McDonagh in Malahide today with Keane in the background. Credit: INPHO/Donall Farmer
ALONGSIDE MARTIN O’NEILL and Roy Keane this morning was a face many will not have recognised.
While two men mooted to be joining the management team, Steve Walford and Steve Guppy, have yet to be confirmed, Seamus ‘Jim’ McDonagh was on Friday announced as Ireland’s new goalkeeping coach — replacing Alan Kelly after eight years in the role.
McDonagh is a trusted ally of O’Neill’s and the pair have worked together at Leicester City, Aston Villa and Sunderland in the past.
During his playing career, the English-born goalkeeper represented his hometown club Rotherham United for six years before lining out for Bolton Wanderers, Everton and Notts County and several others.
He also held the position of player/manager at Galway United for six months during the 1989/90 season.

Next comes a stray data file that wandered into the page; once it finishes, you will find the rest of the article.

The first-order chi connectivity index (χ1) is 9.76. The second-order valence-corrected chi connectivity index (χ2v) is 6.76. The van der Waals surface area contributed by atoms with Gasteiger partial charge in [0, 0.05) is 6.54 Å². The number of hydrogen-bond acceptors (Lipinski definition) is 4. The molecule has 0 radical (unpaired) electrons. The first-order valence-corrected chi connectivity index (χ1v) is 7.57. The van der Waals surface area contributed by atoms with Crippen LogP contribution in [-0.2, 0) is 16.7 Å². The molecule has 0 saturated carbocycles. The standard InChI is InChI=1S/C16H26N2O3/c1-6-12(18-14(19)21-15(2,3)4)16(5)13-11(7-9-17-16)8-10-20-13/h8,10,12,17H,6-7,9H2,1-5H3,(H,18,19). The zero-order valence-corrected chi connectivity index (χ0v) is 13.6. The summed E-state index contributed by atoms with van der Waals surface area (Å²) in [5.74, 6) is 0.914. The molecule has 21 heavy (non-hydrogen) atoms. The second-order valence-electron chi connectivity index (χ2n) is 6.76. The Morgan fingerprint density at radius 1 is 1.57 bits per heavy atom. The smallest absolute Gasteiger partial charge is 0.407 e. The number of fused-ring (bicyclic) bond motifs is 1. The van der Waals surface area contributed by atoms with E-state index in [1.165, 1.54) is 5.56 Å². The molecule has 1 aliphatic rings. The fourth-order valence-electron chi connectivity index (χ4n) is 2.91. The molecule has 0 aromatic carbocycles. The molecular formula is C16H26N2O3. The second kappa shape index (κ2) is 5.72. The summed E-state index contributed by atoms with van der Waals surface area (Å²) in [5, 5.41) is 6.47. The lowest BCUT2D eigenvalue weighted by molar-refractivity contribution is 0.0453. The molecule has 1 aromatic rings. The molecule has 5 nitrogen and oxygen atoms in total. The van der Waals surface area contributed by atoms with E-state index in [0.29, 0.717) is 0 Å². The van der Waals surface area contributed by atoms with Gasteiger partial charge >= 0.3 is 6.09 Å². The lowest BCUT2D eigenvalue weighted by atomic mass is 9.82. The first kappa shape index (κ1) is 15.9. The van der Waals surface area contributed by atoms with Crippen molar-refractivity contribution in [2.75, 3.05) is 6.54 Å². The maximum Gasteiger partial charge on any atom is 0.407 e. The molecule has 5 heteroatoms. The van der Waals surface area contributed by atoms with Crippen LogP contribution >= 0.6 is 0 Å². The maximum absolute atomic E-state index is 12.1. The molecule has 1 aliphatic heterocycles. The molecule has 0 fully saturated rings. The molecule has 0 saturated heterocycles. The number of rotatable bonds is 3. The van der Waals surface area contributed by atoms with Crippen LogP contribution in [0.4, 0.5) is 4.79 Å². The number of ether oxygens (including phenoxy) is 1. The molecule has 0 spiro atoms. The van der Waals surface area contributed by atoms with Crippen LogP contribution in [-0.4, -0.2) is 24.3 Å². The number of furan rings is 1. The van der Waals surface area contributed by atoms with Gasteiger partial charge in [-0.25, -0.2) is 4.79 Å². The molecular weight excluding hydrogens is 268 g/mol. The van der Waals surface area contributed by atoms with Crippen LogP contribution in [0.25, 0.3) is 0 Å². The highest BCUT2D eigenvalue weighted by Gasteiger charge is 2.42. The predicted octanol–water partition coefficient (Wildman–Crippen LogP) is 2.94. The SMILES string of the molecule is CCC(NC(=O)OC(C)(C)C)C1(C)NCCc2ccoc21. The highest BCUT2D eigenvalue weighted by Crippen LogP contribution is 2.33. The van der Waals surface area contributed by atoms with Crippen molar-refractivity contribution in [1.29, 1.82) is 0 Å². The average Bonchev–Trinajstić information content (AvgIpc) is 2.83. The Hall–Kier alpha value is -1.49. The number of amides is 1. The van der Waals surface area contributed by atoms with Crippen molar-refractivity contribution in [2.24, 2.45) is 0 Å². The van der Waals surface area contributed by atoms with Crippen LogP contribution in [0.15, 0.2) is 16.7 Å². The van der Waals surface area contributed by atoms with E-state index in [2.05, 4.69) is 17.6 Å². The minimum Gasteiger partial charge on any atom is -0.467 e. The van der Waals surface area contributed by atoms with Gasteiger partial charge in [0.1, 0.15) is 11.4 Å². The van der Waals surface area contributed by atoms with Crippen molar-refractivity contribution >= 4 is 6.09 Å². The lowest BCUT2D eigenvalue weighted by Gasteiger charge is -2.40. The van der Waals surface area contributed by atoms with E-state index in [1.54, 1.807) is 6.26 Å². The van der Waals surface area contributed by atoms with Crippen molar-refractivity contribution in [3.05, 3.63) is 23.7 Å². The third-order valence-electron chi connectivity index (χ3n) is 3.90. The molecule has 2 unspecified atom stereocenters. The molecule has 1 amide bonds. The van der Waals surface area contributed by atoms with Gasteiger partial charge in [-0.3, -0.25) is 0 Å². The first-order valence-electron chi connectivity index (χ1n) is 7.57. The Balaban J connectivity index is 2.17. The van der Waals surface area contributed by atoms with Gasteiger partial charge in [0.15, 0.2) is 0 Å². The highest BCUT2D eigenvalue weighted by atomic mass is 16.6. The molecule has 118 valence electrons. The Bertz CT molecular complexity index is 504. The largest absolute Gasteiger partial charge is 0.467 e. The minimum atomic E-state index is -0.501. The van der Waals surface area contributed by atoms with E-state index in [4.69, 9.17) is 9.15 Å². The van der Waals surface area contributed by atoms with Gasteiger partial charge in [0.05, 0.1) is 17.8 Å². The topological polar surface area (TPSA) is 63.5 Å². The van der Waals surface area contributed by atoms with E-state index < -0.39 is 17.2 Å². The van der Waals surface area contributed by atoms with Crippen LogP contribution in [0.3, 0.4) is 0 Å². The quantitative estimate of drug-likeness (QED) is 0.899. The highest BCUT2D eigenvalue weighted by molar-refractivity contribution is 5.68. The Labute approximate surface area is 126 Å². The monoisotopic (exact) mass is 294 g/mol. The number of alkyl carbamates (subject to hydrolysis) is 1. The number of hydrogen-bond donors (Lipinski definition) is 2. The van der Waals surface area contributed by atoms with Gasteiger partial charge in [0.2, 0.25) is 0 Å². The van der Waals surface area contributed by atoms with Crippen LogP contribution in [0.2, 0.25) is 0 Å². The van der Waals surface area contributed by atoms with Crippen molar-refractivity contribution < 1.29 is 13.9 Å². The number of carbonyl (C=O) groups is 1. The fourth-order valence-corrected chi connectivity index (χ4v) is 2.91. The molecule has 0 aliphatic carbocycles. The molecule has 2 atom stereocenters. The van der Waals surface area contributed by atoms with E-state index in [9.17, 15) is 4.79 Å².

McDonagh and David O’Leary during the France game in 1981. Credit: INPHO/Billy Stickland
McDonagh was cappped 25 times for Ireland but perhaps the most famous game he featured in for the Boys and Green was the 3-2 win over France in 1981.
Against a team captained by Michel Platini, Eoin Hand’s side earned victory in front of 55,000 fans at Lansdowne Road with goals from Frank Stapleton, Michael Robinson and a Phillippe Mahut O.G.
The French pulled themselves back into the match but McDonagh made a terrific stop late on to ensure the victory.
“It was the biggest game of my life,” McDonagh told RTE’s Damien O’Meara. “The build-up in Dublin was amazing. I remember being so nervous on the day. I just wanted to get out and play.
You just felt that it was going to be our day if we set off right, which we did. Eoin told us to go at them and before we knew it we were 3-1 up.
“They had a world class player like Platini who was getting it and spraying it all over. They scored a second to make it 3-2 but we were deserved winners.”
Watch highlights of that game below:
YouTube credit: FatherTed2006